Examples Of Plato's Cave Allegory

1727 Words7 Pages
In relation to Plato’s cave allegory and how people perceive films and how they are constricted to not being able to look deeper and see the true meaning behind the film, Nancy Bauer comments that ‘We are imprisoned in our own consciousness, consigned either to go on watching the wall of shadows or to shut our eyes’ (Bauer, Nancy. 2005) with this statement she is setting her argument that as the audience of a movie we are confined to only see the shadows within the ‘cave’. When watching a film it is a very on sided event leaving the viewers with no aspect of change they see what comes up on the screen confining the viewer to watch the ‘shadows’. However now the postmodern era allows films to connect with the audience at higher levels and break…show more content…
Plato’s condemnation of the mimetic imagination alludes to Stanley Kubrick’s postmodern film, A Clockwork Orange (1971) (WANGEN, Mike, 2012. Stanley Kubrick’s a Clockwork Orange as an illusion to Plato’s Mimetic Imagination.) Fight club (1999) and the cave allegory in a sense run in a parallel line with each other, for example, the protagonist played by Edward Norton is used with his views of reality and how he perceives life. Later on in the film we find out that he has split himself into two different personas causing him to be schizophrenic, in which he befriends his alter ego who reveals him to a whole new world within society. Edward Norton’s character becomes enlightened to a whole new world as to when the film first started out. Extremely similar to the allegory of the cave, at the end of the movie the character played by Edward Norton started to realise what was causing reality to be hidden from him much like the shadows of the cave and it was his alter ego Tyler Durden played by Brad Pitt that was projecting the shadows in his cave and finally comes to reality with the realisation that he is in fact two people sharing one body. During the first part of the film you notice Brad Pitts character keeps appearing allowing the audience to subliminally interact with this use of splicing and connect the two together…show more content…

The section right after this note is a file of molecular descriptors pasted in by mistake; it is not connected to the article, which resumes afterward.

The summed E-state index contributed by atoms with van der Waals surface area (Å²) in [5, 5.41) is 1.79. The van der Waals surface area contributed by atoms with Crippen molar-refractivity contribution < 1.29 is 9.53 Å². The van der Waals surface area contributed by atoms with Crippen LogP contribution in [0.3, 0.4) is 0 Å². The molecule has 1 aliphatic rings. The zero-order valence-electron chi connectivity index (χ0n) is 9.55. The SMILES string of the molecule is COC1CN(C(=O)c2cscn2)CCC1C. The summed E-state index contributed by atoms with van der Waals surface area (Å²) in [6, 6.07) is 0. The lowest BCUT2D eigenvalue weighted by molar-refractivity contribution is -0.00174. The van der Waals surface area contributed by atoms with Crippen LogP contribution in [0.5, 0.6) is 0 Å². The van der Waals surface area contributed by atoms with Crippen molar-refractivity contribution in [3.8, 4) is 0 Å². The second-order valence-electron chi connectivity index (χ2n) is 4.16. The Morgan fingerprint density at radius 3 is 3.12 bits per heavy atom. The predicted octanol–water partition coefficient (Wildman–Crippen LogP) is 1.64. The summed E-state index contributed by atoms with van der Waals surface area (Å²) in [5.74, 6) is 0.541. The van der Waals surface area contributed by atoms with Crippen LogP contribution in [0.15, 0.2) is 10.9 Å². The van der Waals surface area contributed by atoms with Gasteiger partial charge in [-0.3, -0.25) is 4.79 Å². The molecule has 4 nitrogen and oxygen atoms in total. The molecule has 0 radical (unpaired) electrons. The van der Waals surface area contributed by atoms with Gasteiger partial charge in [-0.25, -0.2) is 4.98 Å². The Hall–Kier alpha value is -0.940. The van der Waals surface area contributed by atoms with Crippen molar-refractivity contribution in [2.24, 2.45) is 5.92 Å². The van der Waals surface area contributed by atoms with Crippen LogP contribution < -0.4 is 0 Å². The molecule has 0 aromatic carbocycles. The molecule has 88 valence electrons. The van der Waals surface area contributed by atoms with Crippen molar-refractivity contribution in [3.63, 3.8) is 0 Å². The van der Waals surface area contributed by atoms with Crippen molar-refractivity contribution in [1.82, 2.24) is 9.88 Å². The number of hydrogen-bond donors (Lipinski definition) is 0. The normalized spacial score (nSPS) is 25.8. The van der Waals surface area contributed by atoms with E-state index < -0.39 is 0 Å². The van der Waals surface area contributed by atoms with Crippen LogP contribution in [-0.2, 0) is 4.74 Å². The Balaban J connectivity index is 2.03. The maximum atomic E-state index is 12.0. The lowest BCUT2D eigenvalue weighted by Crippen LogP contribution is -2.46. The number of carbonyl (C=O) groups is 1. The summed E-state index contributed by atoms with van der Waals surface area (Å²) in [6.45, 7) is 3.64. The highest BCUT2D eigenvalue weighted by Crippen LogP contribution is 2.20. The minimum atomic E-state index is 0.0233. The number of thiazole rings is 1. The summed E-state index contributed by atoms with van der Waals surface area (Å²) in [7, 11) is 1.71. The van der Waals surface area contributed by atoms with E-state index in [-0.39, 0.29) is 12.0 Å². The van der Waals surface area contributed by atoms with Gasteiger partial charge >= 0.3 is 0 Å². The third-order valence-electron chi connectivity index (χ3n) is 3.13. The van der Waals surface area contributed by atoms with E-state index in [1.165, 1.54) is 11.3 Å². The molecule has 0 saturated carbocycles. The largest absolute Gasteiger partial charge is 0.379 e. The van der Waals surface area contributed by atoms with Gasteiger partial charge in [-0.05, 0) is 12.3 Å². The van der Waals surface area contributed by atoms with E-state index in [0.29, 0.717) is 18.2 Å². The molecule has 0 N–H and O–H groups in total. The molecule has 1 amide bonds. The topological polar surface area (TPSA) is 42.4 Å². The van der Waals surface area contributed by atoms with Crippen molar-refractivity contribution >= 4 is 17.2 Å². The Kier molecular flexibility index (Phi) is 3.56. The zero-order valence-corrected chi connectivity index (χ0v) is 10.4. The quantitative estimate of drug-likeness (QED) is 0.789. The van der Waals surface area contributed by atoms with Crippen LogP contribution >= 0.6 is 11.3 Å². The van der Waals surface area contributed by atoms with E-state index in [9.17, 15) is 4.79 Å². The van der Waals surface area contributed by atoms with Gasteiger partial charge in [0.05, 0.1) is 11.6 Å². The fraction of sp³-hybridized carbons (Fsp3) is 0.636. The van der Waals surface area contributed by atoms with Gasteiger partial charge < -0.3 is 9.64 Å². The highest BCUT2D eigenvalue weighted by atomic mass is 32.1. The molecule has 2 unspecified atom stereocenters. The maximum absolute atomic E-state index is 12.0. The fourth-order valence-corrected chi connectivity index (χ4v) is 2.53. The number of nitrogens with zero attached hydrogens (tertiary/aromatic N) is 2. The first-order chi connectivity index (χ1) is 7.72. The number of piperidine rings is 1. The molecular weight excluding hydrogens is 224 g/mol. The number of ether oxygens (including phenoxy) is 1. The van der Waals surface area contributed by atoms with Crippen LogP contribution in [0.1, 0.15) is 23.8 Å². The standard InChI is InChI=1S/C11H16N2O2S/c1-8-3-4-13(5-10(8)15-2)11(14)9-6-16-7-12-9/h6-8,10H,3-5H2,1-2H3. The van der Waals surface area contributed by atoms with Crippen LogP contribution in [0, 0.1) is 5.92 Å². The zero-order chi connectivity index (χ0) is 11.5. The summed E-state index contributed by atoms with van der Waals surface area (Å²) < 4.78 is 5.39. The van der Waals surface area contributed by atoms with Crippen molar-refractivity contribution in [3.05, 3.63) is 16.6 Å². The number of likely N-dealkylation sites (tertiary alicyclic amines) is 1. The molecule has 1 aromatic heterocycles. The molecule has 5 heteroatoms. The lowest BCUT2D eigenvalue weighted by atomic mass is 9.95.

This notion is created in the film when the protagonist is sharing his knowledge in the dream world to Ellen Page’s character, like when the freed prisoner from the cave goes back to spread his awareness of the new world of truth which was originally first hidden from them. On the other hand some prisoners choose not to believe there is another reality, take Mal from the film for example she showed her belief when she gets rid of her totem and chose to be stay in what she thought was reality as she lost her way and forgot how to distinguish dream state from real life. This link to the prisoner who do not want to see believe there is more to what we can see in falling slave to her

More about Examples Of Plato's Cave Allegory

Open Document